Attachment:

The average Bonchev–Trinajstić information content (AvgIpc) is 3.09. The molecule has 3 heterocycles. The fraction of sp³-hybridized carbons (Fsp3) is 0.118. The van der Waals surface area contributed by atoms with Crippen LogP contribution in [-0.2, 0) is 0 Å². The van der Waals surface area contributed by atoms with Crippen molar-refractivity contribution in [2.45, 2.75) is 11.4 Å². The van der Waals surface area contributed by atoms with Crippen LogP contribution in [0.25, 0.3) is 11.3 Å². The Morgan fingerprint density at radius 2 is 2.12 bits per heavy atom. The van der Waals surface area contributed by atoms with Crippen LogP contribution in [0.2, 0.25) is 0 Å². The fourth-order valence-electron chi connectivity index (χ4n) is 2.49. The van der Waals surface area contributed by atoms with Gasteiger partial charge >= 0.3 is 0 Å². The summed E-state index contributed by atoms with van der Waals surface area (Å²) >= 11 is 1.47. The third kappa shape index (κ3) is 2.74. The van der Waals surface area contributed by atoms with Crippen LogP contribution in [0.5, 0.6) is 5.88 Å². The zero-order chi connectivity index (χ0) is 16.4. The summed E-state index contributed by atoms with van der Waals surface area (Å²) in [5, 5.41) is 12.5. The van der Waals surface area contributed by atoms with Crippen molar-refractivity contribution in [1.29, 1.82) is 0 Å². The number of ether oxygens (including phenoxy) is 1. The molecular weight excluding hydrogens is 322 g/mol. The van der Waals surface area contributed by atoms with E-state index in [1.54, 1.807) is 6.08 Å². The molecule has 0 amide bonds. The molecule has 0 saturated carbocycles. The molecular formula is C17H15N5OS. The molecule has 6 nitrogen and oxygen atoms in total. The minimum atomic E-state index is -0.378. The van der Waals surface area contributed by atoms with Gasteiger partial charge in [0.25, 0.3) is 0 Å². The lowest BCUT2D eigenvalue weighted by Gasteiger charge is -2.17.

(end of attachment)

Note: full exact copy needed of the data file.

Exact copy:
The average Bonchev–Trinajstić information content (AvgIpc) is 3.09. The molecule has 3 heterocycles. The fraction of sp³-hybridized carbons (Fsp3) is 0.118. The van der Waals surface area contributed by atoms with Crippen LogP contribution in [-0.2, 0) is 0 Å². The van der Waals surface area contributed by atoms with Crippen molar-refractivity contribution in [2.45, 2.75) is 11.4 Å². The van der Waals surface area contributed by atoms with Crippen LogP contribution in [0.25, 0.3) is 11.3 Å². The Morgan fingerprint density at radius 2 is 2.12 bits per heavy atom. The van der Waals surface area contributed by atoms with Crippen LogP contribution in [0.2, 0.25) is 0 Å². The fourth-order valence-electron chi connectivity index (χ4n) is 2.49. The van der Waals surface area contributed by atoms with Gasteiger partial charge >= 0.3 is 0 Å². The summed E-state index contributed by atoms with van der Waals surface area (Å²) >= 11 is 1.47. The third kappa shape index (κ3) is 2.74. The van der Waals surface area contributed by atoms with Crippen LogP contribution in [0.5, 0.6) is 5.88 Å². The zero-order chi connectivity index (χ0) is 16.4. The summed E-state index contributed by atoms with van der Waals surface area (Å²) in [5, 5.41) is 12.5. The van der Waals surface area contributed by atoms with Crippen molar-refractivity contribution in [1.29, 1.82) is 0 Å². The number of ether oxygens (including phenoxy) is 1. The molecular weight excluding hydrogens is 322 g/mol. The van der Waals surface area contributed by atoms with E-state index in [1.54, 1.807) is 6.08 Å². The molecule has 0 amide bonds. The molecule has 0 saturated carbocycles. The molecular formula is C17H15N5OS. The molecule has 6 nitrogen and oxygen atoms in total. The minimum atomic E-state index is -0.378. The van der Waals surface area contributed by atoms with Gasteiger partial charge in [0.25, 0.3) is 0 Å². The lowest BCUT2D eigenvalue weighted by Gasteiger charge is -2.17.